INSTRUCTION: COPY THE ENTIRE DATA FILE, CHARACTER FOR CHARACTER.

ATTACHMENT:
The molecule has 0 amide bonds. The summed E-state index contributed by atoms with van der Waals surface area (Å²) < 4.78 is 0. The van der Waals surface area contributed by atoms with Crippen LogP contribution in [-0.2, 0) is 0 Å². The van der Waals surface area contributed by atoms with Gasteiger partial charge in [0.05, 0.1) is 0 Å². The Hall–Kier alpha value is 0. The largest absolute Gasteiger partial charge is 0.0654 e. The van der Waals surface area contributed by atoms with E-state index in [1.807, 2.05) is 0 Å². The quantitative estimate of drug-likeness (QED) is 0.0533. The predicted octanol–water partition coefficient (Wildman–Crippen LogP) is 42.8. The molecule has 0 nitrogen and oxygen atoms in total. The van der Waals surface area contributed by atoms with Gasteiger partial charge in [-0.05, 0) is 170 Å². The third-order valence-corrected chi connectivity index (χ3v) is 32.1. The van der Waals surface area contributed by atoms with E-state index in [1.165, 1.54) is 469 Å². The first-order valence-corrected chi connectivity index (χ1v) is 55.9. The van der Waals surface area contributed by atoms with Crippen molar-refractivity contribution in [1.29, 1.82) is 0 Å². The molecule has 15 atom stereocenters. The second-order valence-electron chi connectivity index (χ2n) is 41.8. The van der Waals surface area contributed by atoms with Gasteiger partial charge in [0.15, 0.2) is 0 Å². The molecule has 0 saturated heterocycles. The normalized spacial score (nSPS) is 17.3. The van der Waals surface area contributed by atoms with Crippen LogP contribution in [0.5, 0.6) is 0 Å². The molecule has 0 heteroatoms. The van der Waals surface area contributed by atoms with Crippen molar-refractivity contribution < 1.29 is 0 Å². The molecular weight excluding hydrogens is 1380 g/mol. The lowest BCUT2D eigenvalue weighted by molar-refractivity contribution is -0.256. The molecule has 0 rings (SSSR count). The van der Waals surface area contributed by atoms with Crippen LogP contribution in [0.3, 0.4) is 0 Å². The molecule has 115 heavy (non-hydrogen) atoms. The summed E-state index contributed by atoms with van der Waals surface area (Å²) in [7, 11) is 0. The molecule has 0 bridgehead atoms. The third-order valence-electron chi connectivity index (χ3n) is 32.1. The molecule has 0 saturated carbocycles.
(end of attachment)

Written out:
The molecule has 0 amide bonds. The summed E-state index contributed by atoms with van der Waals surface area (Å²) < 4.78 is 0. The van der Waals surface area contributed by atoms with Crippen LogP contribution in [-0.2, 0) is 0 Å². The van der Waals surface area contributed by atoms with Gasteiger partial charge in [0.05, 0.1) is 0 Å². The Hall–Kier alpha value is 0. The largest absolute Gasteiger partial charge is 0.0654 e. The van der Waals surface area contributed by atoms with E-state index in [1.807, 2.05) is 0 Å². The quantitative estimate of drug-likeness (QED) is 0.0533. The predicted octanol–water partition coefficient (Wildman–Crippen LogP) is 42.8. The molecule has 0 nitrogen and oxygen atoms in total. The van der Waals surface area contributed by atoms with Gasteiger partial charge in [-0.05, 0) is 170 Å². The third-order valence-corrected chi connectivity index (χ3v) is 32.1. The van der Waals surface area contributed by atoms with E-state index in [1.165, 1.54) is 469 Å². The first-order valence-corrected chi connectivity index (χ1v) is 55.9. The van der Waals surface area contributed by atoms with Crippen molar-refractivity contribution in [1.29, 1.82) is 0 Å². The molecule has 15 atom stereocenters. The second-order valence-electron chi connectivity index (χ2n) is 41.8. The van der Waals surface area contributed by atoms with Gasteiger partial charge in [0.15, 0.2) is 0 Å². The molecule has 0 saturated heterocycles. The normalized spacial score (nSPS) is 17.3. The van der Waals surface area contributed by atoms with Crippen LogP contribution in [0.5, 0.6) is 0 Å². The molecule has 0 heteroatoms. The van der Waals surface area contributed by atoms with Crippen molar-refractivity contribution < 1.29 is 0 Å². The molecular weight excluding hydrogens is 1380 g/mol. The lowest BCUT2D eigenvalue weighted by molar-refractivity contribution is -0.256. The molecule has 0 rings (SSSR count). The van der Waals surface area contributed by atoms with Crippen LogP contribution in [0.3, 0.4) is 0 Å². The molecule has 115 heavy (non-hydrogen) atoms. The summed E-state index contributed by atoms with van der Waals surface area (Å²) in [7, 11) is 0. The molecule has 0 bridgehead atoms. The third-order valence-electron chi connectivity index (χ3n) is 32.1. The molecule has 0 saturated carbocycles.